Despite this, 5G’s performance is pretty good, despite being new. The maximum speed that 5G can theoretically go is 20Gb/s. Companies claim you can achieve speeds between 200Mb/s and 1Gb/s on their 5G networks, which is achievable in speed tests; however, you’ll only see these speeds on a city-exclusive system with light traffic.

In a country where 5G is more widely adopted such as South Korea, you’re likely to see speeds more around the 100Mb/s mark. While it’s somewhat slow for 5G standards, we’re finally pushing past the speeds that 4G was trying to achieve, even on a busy network.

Is It Worth Upgrading to 4G?

If you’re currently using a 3G phone, you may be thinking about making the jump to 4G. Unfortunately, an upgrade to 4G may not just be a luxury; it may soon be a requirement!

Some large network providers are now phasing out 3G to make room to introduce 5G. It makes sense, as 4G phones are now the most popular kind on the market.

Clark reported on how AT&T and Verizon are both scrapping their 3G networks, which will leave 3G phones without a signal. As such, if you’re still using 3G today, it’s very much worth looking into upgrading to a 4G phone before the cutoff deadline.

It’s also worth jumping ship for the faster speeds alone. If we want to compare 3G vs. 4G LTE+ speeds, we only need to look at the OpenSignal table. The table claims that 3G has a realistic download speed of 8Mb/s, while 4G LTE+ goes up to 90Mb/s—over 11x faster. These rates mean that upgrading your 3G phone will vastly increase your download speeds while also keeping your phone relevant.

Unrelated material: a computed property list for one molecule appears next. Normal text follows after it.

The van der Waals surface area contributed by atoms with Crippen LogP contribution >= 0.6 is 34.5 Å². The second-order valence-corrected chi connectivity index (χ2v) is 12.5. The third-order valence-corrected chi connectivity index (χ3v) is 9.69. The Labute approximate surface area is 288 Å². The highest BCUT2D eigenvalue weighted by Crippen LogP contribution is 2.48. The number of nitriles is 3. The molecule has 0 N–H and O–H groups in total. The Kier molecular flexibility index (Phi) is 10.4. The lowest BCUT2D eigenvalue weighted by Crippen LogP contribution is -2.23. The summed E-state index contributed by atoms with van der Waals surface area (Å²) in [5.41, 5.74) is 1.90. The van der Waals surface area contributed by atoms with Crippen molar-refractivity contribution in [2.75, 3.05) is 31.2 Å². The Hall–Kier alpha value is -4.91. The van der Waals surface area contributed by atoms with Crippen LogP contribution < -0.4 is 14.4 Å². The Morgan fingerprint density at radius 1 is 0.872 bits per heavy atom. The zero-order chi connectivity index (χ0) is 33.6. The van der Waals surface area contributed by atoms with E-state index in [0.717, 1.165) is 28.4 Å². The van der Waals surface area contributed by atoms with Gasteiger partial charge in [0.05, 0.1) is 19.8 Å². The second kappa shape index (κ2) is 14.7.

Unfortunately, you can’t download an app or get a new SIM to turn a 3G phone into a 4G one. Don’t worry, however; a 4G-compatible phone doesn’t have to be expensive. You’ll find plenty of 4G unlocked phones under $200, for example.

Is It Worth Upgrading to 5G?

While 5G phones aren’t standard in the marketplace, there are plans to start selling more of them as time goes on. Is it worth replacing your 4G phone with a new 5G one?

At the time of writing, it seems a bit early to jump onto the 5G bandwagon. Not only are the phones that support it expensive, but the data plans can cost a lot more than 4G plans. The data rate is around twice the speed of 4G, which may not justify the cost for some.

As such, upgrading to 5G is best if you have money to burn and you’re excited about trying this new technology. Otherwise, you’ll be better off waiting for 5G to get a stronger foothold in the market and for 5G phones and plans to come down in price.

Choosing the Right Network for You

When it comes to 4G LTE vs. 4G vs. 5G, you’ll find that 4G LTE’s advanced speeds are closing in on becoming “true 4G”, to the point where the two of them will be pretty indistinguishable. Meanwhile, 5G can potentially improve speeds by over double that of 4G LTE and will pave the future for the Internet of Things—right now, however, it’s still quite expensive.

If you’d like to learn more about 5G, be sure to study up on what 5G is and how it’ll improve mobile internet.

Read the full article: LTE vs. 4G vs. 5G: What’s the Difference?